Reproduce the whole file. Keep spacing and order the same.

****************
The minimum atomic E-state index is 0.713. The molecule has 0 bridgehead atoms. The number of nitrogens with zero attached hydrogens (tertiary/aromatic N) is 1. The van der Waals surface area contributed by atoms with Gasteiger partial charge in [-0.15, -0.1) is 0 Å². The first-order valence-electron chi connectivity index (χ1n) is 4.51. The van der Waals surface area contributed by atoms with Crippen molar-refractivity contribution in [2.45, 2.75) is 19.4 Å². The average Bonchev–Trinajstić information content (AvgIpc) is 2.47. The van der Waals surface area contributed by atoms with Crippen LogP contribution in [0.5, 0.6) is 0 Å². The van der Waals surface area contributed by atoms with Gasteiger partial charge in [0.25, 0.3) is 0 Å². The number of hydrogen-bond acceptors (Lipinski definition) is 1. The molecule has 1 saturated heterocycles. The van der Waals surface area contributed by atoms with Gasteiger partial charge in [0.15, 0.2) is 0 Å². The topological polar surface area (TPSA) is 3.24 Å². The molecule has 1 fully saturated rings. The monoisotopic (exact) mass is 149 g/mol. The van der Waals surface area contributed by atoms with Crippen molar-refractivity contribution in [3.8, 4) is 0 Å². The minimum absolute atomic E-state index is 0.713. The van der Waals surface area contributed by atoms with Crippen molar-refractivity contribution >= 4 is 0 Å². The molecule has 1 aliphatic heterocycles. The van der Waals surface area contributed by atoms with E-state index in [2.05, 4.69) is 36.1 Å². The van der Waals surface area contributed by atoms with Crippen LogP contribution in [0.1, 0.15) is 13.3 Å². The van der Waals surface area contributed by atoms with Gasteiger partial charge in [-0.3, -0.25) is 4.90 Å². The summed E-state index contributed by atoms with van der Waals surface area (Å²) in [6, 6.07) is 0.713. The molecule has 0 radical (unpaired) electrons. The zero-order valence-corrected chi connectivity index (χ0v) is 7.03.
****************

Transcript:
The minimum atomic E-state index is 0.713. The molecule has 0 bridgehead atoms. The number of nitrogens with zero attached hydrogens (tertiary/aromatic N) is 1. The van der Waals surface area contributed by atoms with Gasteiger partial charge in [-0.15, -0.1) is 0 Å². The first-order valence-electron chi connectivity index (χ1n) is 4.51. The van der Waals surface area contributed by atoms with Crippen molar-refractivity contribution in [2.45, 2.75) is 19.4 Å². The average Bonchev–Trinajstić information content (AvgIpc) is 2.47. The van der Waals surface area contributed by atoms with Crippen LogP contribution in [0.5, 0.6) is 0 Å². The van der Waals surface area contributed by atoms with Gasteiger partial charge in [0.25, 0.3) is 0 Å². The number of hydrogen-bond acceptors (Lipinski definition) is 1. The molecule has 1 saturated heterocycles. The van der Waals surface area contributed by atoms with Gasteiger partial charge in [0.15, 0.2) is 0 Å². The topological polar surface area (TPSA) is 3.24 Å². The molecule has 1 fully saturated rings. The monoisotopic (exact) mass is 149 g/mol. The van der Waals surface area contributed by atoms with Crippen molar-refractivity contribution in [3.8, 4) is 0 Å². The minimum absolute atomic E-state index is 0.713. The van der Waals surface area contributed by atoms with Crippen molar-refractivity contribution >= 4 is 0 Å². The molecule has 1 aliphatic heterocycles. The van der Waals surface area contributed by atoms with E-state index in [2.05, 4.69) is 36.1 Å². The van der Waals surface area contributed by atoms with Crippen LogP contribution in [0.1, 0.15) is 13.3 Å². The van der Waals surface area contributed by atoms with Gasteiger partial charge in [-0.3, -0.25) is 4.90 Å². The summed E-state index contributed by atoms with van der Waals surface area (Å²) in [6, 6.07) is 0.713. The molecule has 0 radical (unpaired) electrons. The zero-order valence-corrected chi connectivity index (χ0v) is 7.03.